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I'm writing to a ServerSocket like this in a separate thread from my main application:

    BlockingQueue<String> queue = new Queue<>();

    // THREAD
ServerSocket server = new ServerSocket(2222);
Socket socket = server.accept();
BufferedWriter writer = new BufferedWriter(new OutputStreamWriter(socket.getOutputStream(),"UTF-8"));

while (true) {
    String line = queue.take();

    if (line != null) {
        try {
            logger.debug("Sending command " + line);
            writer.write(line + "\n");
        } catch (IOException e) {
            logger.error("IO error", e);


Where queue gets populated from the outside.

Sending stuff works fine, and I can verify this by using telnet on port 2222 and by reading the debug logger output.

On android I'm reading on port 2222 via the following code:

Socket s = new Socket("host",2222);
BufferedReader reader = new BufferedReader(new InputStreamReader(s.getInputStream(),"UTF-8"));
while((line = reader.readLine()) != null) {
    Log.d("PAINT","RECEIVED::" + line);

    // create Message, Bundle, send Message to handler.


However one in every few messages (like 1 in 10) I send does not get received by the android phone. Any hints on how this can happen and how I can fix this?

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closed as too localized by EJP, senia, laalto, Bhavin, Mohammad Adil Jun 17 '13 at 13:22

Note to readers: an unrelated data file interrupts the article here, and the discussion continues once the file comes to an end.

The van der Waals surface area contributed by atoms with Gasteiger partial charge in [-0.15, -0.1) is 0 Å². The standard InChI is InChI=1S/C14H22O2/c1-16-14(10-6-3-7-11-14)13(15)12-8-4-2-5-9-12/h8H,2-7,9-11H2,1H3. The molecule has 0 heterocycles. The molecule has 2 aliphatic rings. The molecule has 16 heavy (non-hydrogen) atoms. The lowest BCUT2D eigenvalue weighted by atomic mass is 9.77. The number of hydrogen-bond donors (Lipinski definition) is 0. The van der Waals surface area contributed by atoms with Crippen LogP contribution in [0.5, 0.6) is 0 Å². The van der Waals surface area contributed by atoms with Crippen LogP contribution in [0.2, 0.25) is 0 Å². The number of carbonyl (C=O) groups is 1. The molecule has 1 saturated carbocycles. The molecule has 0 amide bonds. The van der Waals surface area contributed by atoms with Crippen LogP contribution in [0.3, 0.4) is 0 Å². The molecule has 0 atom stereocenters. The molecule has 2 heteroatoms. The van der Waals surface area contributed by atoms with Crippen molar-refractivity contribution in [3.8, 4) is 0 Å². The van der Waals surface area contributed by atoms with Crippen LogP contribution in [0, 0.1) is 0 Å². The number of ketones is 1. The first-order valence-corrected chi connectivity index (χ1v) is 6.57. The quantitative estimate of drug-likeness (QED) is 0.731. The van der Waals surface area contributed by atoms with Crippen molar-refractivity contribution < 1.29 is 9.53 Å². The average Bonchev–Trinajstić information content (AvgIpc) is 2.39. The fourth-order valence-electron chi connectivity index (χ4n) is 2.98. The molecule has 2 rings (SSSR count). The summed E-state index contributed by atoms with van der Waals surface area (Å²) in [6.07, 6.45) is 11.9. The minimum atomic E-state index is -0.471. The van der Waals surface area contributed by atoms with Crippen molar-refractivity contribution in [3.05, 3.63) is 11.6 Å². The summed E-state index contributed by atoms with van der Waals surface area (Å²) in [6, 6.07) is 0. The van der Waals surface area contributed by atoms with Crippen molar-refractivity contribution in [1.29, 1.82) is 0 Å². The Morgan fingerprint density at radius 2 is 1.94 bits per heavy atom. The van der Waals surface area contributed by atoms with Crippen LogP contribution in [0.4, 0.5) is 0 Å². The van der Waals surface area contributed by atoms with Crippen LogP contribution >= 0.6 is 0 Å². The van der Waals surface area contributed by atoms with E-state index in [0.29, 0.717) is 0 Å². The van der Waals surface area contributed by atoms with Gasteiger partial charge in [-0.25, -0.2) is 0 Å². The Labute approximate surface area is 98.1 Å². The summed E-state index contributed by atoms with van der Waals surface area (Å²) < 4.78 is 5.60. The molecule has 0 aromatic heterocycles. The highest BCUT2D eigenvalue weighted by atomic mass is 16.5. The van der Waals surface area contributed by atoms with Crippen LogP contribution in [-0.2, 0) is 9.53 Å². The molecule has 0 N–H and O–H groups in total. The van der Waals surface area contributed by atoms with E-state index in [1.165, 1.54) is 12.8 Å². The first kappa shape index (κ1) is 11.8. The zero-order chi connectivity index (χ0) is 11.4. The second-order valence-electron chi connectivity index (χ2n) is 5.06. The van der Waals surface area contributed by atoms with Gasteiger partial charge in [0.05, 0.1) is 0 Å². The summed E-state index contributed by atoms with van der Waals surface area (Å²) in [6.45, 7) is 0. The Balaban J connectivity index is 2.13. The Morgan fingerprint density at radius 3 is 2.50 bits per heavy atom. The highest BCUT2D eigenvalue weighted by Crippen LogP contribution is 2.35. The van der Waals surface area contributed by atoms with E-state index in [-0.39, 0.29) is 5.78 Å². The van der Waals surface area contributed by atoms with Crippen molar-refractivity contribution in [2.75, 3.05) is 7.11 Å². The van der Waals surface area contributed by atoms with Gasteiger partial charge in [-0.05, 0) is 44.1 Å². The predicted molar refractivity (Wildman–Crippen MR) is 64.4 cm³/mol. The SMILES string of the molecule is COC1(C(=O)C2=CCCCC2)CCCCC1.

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Are you aware that Queue<T> isn't thread-safe? You seem to be using it as if you expect it to be. – Jon Skeet Jun 17 '13 at 11:03
Good point, however it seems that while we should fix this it is not the issue; Every time the andoid thread doesn't register a read, I do log a write. – Thom Wiggers Jun 17 '13 at 11:05
Use one of the collections in the java.util.concurrent. If you were to use a BlockingQueue like LinkedBlockingQueue then you could remove the horrible busy-wait antipattern you seem to be using. – Boris the Spider Jun 17 '13 at 11:06
Also note that you're using the default character encoding on each platform, which is never a good idea. – Jon Skeet Jun 17 '13 at 11:08
As a clue to debug, you could add a counter in every message you send so you get for sure what is missing. For exmaple: counter++; writer.write(String.format("%3d: %s\n", counter, line)); writer.flush(); with this you may know what is really being lost. – ja_mesa Jun 17 '13 at 11:15

1 Answer 1

up vote 0 down vote accepted

As it turned out, there were a number of issues with our code. It turned out that there were two threads writing to a buffer because the android app connected twice. Only one was writing to the correct socket. The absence of synchronisation on the queue made which thread was consuming events unpredictable, so it was hard to notice until after ja_mesa's hint of numbering the debug log.

It turned out that we had to terminate the outputwriter thread after the inputthread died.

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